On September 30, 1999, at 1130 central daylight time, a Cessna 152 single engine airplane, N5399B, sustained substantial damage upon impacting the terrain during a forced landing following a total loss of engine power near Slaton, Texas. The airplane was owned and operated by the student pilot under 14 Code of Federal Regulations Part 91. The student pilot, sole occupant, was not injured. Visual meteorological conditions prevailed for the solo cross country instructional flight, and a visual flight rules (VFR) flight plan was filed. The flight departed Decatur Municipal Airport, Decatur, Texas.

During interviews, conducted by the local authorities and the FAA inspector, the student pilot stated that he landed the airplane in the cotton field after the "engine failed due to fuel starvation" during the second leg of the round trip solo cross country flight from Lubbock, Texas, to Decatur, Texas. The student pilot departed Lubbock with full fuel tanks. Before departing Decatur, the pilot visually checked the fuel tanks and observed the fuel tank level was about an inch below the filler neck on each tank. The fuel gauges indicated over 24 gallons. At approximately 98 nautical miles from the destination airport, the student pilot "noticed that the fuel gauge on the right was beginning to drop quicker than the gauge on the left." The pilot diverted toward the Slaton Municipal Airport; however, the airplane was approximately 8 miles from the airport when the "engine began to lose power." A forced landing was performed in the cotton field; however, when the front landing gear touched down in the dirt, the airplane flipped to the inverted position. The local authorities found no physical evidence of fuel at the site or compromise of the integrity of the fuel system.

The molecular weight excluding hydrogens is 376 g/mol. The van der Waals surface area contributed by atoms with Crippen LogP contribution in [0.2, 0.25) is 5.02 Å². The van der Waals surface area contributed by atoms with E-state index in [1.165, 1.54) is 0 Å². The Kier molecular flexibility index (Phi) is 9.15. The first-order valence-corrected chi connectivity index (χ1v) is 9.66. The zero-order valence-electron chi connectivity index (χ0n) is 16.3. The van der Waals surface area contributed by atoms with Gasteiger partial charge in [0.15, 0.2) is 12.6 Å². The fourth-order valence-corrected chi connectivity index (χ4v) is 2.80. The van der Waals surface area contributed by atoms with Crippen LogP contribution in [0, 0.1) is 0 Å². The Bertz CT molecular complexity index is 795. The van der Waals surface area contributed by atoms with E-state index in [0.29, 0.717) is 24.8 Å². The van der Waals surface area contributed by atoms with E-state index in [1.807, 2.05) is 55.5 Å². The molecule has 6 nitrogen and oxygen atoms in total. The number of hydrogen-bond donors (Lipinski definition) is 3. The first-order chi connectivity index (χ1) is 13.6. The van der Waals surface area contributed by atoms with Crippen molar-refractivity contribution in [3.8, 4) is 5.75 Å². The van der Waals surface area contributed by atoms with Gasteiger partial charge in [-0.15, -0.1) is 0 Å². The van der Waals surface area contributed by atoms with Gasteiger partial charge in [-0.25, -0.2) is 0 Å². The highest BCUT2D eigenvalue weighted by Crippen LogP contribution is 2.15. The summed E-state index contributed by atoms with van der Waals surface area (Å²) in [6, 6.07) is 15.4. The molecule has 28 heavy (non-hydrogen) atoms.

The FAA inspector, who examined the accident site, reported that the airplane struck a dike during the landing roll. The rear spar of the right wing was damaged, and leading edge dents were found in both wings. Total fuel capacity for the airplane is 39 gallons (37.5 usable). The inspector reported that "when both fuel tanks were drained, about 2 gallons of fuel remained between both fuel tanks." The inspector further reported that the student pilot based his calculated fuel consumption on cruise performance at 4.7 gallons per hour for a pressure altitude of 8,000 feet; however, the Cessna 152 performance chart indicates a fuel burn of 4.9 gallons per hour. The pilot "failed to calculate the climb performance to cruise altitude." No pre-impact discrepancies were found by the FAA inspector with the engine or the airframe.

The student pilot reported that he and his flight instructor performed the fuel calculations for the flight. According to a Flight Log, provided by the pilot, he was not tracking fuel consumption during the flight.

On the Pilot/Operator Aircraft Accident Report (NTSB Form 6120.1/2), the owner/pilot was asked the following question: How could this accident have been prevented? The owner responded, "I could have topped off the tanks before the return trip."

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